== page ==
Critical societal services are often dependent on information technologies to function effectively. Many of them are vulnerable to cyberattack via Internet connections.
Electric power, transportation, and health care are examples of critical societal functions that are dependent on information technologies to function effectively. When these are connected to Internet, they are exposed to cyberattack, for a variety of reasons. Today, Internet services such as Censys and Shodan also enable external actors with little technical expertise to find and interact with sensitive information technologies and inflict major damage. Electric power is easily the most exposed sector.
“We identified fifty or so components that affected industrial information and control systems and that could be attributed to specific organisations in Sweden,” says Hannes Holm, Senior Scientist, at FOI’s Division of C4ISR (Command, Control, Communications, Computers, Intelligence, Surveillance and Reconnaissance), in Linköping. “If we also include those hits that can’t be attributed to a specific organisation, the number is significantly greater.”.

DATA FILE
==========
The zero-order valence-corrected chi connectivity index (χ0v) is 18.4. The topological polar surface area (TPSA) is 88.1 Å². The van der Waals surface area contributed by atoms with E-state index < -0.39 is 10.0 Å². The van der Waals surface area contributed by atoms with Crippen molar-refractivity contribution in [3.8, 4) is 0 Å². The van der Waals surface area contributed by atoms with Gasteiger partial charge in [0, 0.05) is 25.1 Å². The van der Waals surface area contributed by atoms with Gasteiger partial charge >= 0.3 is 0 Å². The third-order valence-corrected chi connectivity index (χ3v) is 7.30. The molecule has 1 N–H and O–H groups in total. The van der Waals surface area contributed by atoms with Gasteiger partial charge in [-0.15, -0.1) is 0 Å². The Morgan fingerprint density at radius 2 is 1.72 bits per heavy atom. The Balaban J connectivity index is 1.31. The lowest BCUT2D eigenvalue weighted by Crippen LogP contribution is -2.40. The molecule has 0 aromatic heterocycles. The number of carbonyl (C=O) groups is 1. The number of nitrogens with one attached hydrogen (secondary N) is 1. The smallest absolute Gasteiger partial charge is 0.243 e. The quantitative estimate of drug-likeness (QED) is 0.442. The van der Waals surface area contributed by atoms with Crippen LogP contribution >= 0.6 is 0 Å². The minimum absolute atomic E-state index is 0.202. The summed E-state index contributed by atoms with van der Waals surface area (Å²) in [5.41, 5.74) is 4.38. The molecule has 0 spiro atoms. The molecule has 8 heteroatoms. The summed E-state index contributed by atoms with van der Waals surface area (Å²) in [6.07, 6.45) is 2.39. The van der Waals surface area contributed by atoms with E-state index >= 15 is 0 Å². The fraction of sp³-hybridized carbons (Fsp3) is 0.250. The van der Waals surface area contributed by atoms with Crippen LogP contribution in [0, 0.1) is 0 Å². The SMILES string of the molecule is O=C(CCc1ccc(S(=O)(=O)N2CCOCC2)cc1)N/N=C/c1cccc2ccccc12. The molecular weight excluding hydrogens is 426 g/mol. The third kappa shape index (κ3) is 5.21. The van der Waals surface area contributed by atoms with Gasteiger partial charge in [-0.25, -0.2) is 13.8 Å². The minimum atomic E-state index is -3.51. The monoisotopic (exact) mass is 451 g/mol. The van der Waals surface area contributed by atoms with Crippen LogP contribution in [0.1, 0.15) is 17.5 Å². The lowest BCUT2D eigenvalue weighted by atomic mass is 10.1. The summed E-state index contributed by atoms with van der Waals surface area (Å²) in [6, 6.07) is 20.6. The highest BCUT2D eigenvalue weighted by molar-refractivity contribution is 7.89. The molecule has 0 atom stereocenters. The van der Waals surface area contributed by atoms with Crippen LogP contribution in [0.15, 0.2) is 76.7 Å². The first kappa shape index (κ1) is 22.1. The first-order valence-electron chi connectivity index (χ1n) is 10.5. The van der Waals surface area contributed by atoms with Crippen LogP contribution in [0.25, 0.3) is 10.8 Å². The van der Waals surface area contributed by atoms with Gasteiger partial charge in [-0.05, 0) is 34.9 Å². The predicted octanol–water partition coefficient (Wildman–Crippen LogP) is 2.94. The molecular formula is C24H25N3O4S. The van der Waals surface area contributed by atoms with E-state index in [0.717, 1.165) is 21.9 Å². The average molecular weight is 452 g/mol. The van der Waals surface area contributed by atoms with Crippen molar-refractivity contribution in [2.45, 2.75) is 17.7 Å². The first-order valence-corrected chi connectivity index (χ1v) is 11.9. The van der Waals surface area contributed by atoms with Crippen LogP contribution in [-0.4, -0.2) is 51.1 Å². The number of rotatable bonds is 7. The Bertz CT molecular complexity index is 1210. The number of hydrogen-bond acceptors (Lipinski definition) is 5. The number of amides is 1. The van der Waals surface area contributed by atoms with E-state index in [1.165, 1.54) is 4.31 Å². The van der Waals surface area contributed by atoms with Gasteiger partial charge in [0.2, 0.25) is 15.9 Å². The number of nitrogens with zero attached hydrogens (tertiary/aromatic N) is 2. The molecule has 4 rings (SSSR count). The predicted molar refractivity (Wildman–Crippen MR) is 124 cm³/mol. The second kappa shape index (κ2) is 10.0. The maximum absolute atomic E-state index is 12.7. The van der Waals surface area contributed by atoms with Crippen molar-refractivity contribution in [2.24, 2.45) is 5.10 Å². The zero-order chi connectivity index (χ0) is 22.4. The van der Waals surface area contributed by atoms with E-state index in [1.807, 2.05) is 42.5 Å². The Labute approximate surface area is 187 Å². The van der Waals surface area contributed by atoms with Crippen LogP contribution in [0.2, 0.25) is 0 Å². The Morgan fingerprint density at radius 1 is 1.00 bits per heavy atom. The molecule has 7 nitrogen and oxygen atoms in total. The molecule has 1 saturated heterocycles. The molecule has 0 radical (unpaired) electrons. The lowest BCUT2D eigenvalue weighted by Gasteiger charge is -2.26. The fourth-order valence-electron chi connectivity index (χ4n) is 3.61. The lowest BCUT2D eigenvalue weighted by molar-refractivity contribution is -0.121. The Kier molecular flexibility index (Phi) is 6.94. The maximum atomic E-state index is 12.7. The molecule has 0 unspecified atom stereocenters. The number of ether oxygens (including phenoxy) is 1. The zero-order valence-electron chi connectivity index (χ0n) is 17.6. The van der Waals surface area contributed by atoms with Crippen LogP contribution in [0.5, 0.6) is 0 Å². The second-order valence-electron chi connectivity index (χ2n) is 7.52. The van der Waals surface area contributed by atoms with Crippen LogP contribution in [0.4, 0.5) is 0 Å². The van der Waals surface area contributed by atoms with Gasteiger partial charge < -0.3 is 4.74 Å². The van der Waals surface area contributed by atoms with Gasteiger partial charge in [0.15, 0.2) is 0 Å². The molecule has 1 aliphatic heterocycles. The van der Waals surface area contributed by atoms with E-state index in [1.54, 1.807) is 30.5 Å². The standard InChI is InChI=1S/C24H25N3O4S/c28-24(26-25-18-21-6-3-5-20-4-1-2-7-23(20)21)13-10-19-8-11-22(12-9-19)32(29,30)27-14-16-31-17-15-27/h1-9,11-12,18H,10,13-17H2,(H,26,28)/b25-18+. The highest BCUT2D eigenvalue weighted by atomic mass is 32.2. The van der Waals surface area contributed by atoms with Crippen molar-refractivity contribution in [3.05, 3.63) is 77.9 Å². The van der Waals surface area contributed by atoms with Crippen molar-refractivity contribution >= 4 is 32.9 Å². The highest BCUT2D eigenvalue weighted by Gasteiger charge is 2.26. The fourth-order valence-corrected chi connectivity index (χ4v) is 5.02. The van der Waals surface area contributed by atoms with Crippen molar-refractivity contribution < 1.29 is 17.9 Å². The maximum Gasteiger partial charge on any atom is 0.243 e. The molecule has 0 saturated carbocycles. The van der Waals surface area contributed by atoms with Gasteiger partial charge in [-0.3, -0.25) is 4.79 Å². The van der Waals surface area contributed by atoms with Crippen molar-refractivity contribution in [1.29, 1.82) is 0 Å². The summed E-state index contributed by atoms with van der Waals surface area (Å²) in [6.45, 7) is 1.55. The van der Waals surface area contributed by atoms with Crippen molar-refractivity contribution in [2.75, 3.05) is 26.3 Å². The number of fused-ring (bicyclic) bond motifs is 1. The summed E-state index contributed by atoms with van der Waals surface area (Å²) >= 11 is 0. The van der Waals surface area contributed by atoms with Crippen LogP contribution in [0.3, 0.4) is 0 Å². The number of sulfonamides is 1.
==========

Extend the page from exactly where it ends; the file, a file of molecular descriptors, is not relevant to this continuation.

The study categorised Internet-connected components for various critical societal functions in Sweden according to the purposes they might have, such as in control systems, office systems, and communications equipment. The work was conducted with the help of organisational keywords, technical keywords, and geodata, as well as information from Shodan and Censys.
According to Hannes Holm, there is no reason to allow sensitive components to be directly accessible on Internet.
“All organisations that are responsible for critical societal components should think about how these are connected,” he says. “An important future task to reduce the number of critical systems connected to Internet is to spread information about the risks with Internet-connected components, and to produce guidelines for how these can be securely connected to an operation’s other systems.”